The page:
• Photo for article: On Being a Woman with MS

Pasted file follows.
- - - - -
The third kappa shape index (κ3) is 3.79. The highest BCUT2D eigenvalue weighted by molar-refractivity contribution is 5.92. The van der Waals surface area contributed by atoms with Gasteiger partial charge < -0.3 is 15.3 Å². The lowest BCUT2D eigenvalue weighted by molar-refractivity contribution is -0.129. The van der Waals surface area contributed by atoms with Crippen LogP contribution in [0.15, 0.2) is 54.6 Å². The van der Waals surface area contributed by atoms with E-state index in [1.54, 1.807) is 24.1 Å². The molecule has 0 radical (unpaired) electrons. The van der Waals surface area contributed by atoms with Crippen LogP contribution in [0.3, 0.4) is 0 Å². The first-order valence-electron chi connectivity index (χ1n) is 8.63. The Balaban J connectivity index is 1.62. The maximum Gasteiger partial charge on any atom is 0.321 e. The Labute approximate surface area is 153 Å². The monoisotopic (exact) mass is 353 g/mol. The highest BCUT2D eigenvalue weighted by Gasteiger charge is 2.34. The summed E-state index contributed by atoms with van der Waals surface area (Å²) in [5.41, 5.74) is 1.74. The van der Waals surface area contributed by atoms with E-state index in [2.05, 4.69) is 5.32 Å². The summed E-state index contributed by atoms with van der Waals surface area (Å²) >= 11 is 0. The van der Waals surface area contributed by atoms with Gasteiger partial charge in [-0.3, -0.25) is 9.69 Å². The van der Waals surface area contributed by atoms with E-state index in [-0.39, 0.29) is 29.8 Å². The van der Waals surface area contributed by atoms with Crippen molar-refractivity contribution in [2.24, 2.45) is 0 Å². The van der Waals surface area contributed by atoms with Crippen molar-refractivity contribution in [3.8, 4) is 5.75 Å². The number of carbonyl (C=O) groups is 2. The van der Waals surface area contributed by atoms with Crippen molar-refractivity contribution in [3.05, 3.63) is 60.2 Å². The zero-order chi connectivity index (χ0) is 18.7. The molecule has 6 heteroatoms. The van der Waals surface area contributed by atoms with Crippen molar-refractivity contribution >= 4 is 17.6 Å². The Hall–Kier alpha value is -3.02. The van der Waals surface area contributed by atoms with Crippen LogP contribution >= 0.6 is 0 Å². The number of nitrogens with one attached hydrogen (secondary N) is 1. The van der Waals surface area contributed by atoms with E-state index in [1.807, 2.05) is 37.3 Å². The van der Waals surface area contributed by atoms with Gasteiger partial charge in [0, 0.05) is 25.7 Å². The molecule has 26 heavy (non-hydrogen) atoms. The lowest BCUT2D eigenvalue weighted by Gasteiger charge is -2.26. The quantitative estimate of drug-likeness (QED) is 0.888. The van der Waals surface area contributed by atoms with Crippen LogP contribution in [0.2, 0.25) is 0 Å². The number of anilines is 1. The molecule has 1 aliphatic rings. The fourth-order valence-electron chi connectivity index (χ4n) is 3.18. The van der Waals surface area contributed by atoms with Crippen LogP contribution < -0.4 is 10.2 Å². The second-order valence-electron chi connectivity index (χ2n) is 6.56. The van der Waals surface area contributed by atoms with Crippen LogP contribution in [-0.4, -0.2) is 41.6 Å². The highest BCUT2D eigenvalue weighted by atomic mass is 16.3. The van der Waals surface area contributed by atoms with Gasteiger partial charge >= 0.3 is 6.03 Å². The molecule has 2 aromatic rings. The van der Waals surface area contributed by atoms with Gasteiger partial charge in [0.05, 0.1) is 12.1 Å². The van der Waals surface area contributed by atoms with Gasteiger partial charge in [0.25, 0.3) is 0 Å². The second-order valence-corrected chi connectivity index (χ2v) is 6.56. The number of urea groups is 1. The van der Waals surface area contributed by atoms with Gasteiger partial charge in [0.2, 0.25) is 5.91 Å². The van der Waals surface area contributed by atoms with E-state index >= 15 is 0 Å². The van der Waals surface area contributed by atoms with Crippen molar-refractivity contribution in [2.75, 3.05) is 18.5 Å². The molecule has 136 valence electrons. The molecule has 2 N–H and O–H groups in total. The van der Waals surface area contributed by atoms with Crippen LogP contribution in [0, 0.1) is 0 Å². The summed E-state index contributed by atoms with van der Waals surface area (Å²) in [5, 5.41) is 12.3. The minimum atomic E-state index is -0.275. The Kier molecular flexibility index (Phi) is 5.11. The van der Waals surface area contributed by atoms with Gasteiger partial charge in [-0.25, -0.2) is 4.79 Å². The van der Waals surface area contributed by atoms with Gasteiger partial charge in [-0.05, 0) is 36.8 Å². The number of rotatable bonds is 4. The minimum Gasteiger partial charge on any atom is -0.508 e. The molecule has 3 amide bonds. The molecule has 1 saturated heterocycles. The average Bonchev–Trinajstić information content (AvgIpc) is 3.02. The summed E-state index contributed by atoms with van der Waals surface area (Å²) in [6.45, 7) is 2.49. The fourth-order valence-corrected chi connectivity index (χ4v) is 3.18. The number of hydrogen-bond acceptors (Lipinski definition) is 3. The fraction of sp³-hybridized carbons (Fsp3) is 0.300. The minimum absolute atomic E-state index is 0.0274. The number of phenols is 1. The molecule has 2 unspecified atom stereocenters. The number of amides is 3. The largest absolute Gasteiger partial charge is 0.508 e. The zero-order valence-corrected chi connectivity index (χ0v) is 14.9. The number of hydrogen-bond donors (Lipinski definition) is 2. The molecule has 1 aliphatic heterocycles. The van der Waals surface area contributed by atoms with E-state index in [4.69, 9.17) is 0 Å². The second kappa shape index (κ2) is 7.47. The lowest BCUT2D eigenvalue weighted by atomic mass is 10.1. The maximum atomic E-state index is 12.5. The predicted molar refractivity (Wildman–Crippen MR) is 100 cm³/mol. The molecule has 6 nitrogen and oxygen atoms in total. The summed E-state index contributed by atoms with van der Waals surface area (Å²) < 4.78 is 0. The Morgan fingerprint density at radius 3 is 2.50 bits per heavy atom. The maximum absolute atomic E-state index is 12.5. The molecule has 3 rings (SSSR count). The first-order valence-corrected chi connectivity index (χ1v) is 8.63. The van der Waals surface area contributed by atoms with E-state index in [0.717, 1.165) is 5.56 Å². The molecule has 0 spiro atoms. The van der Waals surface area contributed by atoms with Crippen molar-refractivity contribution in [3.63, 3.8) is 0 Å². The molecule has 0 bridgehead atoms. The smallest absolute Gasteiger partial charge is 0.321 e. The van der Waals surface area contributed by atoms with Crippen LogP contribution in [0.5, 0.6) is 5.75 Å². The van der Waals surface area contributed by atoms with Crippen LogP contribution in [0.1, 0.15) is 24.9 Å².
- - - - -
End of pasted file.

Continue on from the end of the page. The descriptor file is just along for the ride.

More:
On Being a Woman with MS